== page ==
“Calling on Government to provide the necessary resources to Local Planning Authorities for the retro-fitting of trees in existing spaces and communities.”
There are good reasons to put trees on our urban streets:
Planting trees on our streets – Vision Group for Sidmouth
Not least that the powers-that-be think there are good reasons:
“…homes with green spaces and new parks at close hand, where tree-lined streets are the norm and where neighbours are not strangers” (Prime Minister, Planning for the Future)
96% of planners say trees are important to their work – RTPI survey, January 2021
“We are… changing the law so that all new streets that are built in this country will be tree-lined” – Robert Jenrick, Secretary of State for Housing
This snippet comes from a new campaign from the Royal Town Planning Institute – as highlighted in their press release from earlier in the week:
The Government’s focus on the vital role of trees in new housing developments should be expanded to include existing properties, says the Royal Town Planning Institute (RTPI).
While welcoming plans to ensure residents in new developments have access to ‘tree-lined streets’, the RTPI points out that all communities should benefit from the many positives of living within close proximity to trees and nature.
To ensure all people, no matter where they live, benefit from the aesthetic joys, positive environmental impact, air quality improvement and wellbeing bonus of trees, the RTPI has today launched a #ReTreeFit campaign, calling on Government to provide the necessary resources to Local Planning Authorities for the retro-fitting of trees in existing spaces and communities.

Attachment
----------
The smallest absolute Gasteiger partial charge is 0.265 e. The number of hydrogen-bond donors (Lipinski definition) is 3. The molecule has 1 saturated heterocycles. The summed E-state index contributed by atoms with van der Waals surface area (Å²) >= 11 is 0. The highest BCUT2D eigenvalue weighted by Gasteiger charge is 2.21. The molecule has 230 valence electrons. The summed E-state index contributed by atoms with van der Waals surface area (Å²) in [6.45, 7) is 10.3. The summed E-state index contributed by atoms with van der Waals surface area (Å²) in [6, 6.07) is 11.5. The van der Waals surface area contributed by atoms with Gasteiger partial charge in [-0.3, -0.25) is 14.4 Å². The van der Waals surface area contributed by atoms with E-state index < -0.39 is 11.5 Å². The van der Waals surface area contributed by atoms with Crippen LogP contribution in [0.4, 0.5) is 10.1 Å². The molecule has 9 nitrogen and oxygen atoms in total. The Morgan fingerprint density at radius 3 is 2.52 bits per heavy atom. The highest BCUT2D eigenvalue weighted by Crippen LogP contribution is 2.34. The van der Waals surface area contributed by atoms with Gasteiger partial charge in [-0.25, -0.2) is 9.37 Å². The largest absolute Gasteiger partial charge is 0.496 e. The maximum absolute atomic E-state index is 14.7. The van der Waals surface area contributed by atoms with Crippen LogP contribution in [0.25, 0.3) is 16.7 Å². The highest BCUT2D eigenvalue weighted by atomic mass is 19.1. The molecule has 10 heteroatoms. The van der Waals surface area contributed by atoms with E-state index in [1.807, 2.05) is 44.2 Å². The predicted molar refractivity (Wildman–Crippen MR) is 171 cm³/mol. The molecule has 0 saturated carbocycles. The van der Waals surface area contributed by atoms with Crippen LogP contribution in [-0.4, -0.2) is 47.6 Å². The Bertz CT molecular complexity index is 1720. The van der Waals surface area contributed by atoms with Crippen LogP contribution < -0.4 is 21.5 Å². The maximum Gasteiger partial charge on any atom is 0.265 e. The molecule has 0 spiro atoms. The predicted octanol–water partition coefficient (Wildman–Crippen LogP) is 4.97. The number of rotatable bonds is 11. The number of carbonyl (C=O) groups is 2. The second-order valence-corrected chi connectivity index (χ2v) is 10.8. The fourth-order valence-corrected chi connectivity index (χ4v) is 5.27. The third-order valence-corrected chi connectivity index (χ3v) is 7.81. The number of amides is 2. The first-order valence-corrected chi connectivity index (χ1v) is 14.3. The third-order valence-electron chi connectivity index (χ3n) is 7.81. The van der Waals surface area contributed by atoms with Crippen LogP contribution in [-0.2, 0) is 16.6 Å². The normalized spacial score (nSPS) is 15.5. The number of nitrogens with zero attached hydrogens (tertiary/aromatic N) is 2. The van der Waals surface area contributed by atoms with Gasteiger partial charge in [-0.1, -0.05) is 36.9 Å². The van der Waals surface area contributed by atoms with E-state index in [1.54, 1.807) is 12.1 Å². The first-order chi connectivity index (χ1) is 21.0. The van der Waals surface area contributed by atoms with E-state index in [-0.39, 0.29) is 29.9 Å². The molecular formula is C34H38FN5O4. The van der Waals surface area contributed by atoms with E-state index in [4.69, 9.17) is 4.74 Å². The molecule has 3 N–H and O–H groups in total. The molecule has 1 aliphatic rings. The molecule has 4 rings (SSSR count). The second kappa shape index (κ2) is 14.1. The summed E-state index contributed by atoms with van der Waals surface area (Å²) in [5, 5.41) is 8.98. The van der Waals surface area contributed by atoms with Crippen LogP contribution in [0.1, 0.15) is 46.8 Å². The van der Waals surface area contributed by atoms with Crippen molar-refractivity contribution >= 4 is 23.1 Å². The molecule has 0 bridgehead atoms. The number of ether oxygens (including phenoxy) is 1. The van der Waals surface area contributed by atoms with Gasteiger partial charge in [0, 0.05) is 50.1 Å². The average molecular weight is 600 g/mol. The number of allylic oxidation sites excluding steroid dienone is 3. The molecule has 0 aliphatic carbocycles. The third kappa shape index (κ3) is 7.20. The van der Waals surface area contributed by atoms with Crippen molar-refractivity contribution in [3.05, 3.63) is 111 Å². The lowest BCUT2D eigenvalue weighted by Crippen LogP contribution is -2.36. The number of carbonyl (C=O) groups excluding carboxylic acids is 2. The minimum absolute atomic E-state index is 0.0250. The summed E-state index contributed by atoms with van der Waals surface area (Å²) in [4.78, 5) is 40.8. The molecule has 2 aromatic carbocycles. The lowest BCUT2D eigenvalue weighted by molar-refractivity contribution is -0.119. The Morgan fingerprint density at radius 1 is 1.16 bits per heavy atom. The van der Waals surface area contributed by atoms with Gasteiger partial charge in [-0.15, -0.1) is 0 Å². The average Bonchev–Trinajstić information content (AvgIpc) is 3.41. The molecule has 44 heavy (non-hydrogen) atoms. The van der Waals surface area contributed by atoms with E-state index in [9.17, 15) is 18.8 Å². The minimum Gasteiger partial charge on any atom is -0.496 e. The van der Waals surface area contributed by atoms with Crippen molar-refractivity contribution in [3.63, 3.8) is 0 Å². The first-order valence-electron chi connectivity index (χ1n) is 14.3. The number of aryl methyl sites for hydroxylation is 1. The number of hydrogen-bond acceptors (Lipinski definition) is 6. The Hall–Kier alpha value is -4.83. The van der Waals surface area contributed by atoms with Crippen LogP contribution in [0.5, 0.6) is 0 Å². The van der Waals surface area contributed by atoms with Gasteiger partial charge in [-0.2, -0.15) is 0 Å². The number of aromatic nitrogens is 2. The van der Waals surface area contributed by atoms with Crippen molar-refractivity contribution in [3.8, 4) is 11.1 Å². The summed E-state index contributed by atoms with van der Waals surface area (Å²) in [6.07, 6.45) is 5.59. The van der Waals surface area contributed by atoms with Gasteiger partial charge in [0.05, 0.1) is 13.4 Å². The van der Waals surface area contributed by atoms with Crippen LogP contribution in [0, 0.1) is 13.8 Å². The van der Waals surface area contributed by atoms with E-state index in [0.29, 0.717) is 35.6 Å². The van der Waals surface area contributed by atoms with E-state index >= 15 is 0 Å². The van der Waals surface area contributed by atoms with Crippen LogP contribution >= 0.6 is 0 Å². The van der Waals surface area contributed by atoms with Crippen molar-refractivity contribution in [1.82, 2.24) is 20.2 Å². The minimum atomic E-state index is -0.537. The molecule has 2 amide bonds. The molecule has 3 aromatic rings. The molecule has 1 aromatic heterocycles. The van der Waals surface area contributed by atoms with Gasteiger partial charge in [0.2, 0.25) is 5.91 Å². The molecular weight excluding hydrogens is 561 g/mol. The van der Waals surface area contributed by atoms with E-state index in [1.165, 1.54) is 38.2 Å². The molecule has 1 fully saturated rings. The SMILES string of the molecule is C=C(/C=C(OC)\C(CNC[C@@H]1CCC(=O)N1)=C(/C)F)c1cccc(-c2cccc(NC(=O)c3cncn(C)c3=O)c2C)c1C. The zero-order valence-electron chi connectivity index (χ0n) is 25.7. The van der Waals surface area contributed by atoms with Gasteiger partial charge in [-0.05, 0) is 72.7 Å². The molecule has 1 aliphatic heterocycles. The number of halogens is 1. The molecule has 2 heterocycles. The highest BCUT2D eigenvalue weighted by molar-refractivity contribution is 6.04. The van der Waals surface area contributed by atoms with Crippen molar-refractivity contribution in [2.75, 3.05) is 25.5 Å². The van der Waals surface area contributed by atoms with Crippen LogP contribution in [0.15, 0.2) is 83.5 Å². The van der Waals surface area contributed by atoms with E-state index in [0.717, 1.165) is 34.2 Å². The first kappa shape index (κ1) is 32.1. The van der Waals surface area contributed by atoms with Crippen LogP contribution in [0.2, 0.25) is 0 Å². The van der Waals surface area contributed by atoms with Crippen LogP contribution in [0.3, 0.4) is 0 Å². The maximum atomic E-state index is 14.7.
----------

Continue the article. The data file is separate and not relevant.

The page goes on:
RTPI calls for more tree planting on streets | Highways News
Here’s more on their campaign:
Why do we need to “ReTreeFit”?
The UK Government have emphasised the role of trees in new development
The RTPI welcomes the focus on ensuring trees are provided within new developments, so residents have access to the aesthetic joys and wellbeing bonus of trees. However, planning is about the entirety of the built environment, not just new development.
The majority of the population will live in homes already constructed
Just as in the debate around retrofitting home heating/insulation, the majority of people in the country will continue live in currently existing properties. Many of these houses do not currently have adequate access to trees, so it is essential that while we ensure those in new builds have access to trees we don’t forget about the majority of the population.
What would ReTreeFitting look like?
ReTreeFitting will have to be place-specific as not all pre-existing roads will be able to take trees. In some cases, ReTreeFitting will require planners to examine spaces where trees were originally poorly planned and eventually removed. However, planners and tree experts will be able to identify the optimal solution for each space that will ensure residents have greenery of some form, as well as trees located within easy reach. This is why planners are so crucial to a successful ReTreeFit: we cannot simply place trees into existing schemes without thought.
ReTreeFitting will require resourcing from the UK government
As discussed later in more detail, many local authorities have lost their designated tree resource. Planning departments are also underfunded, so there is often not sufficient resource to deal with non-fee earning activities like tree planting. The RTPI calls on the UK Government to back our call for “ReTreeFitting” existing spaces and communities, and to provide the necessary resources.
It is about “The Right Tree in the Right Place”:
The campaign has received a lot of attention in the professional media:
Government must expand its tree-planting scheme, says RTPI – Air Quality News
RTPI: Trees should be planted in all streets – new and existing | The Planner
Government must expand its tree-planting scheme, says RTPI – Planning News
RTPI calls on Government to line existing streets with trees | Horticulture Week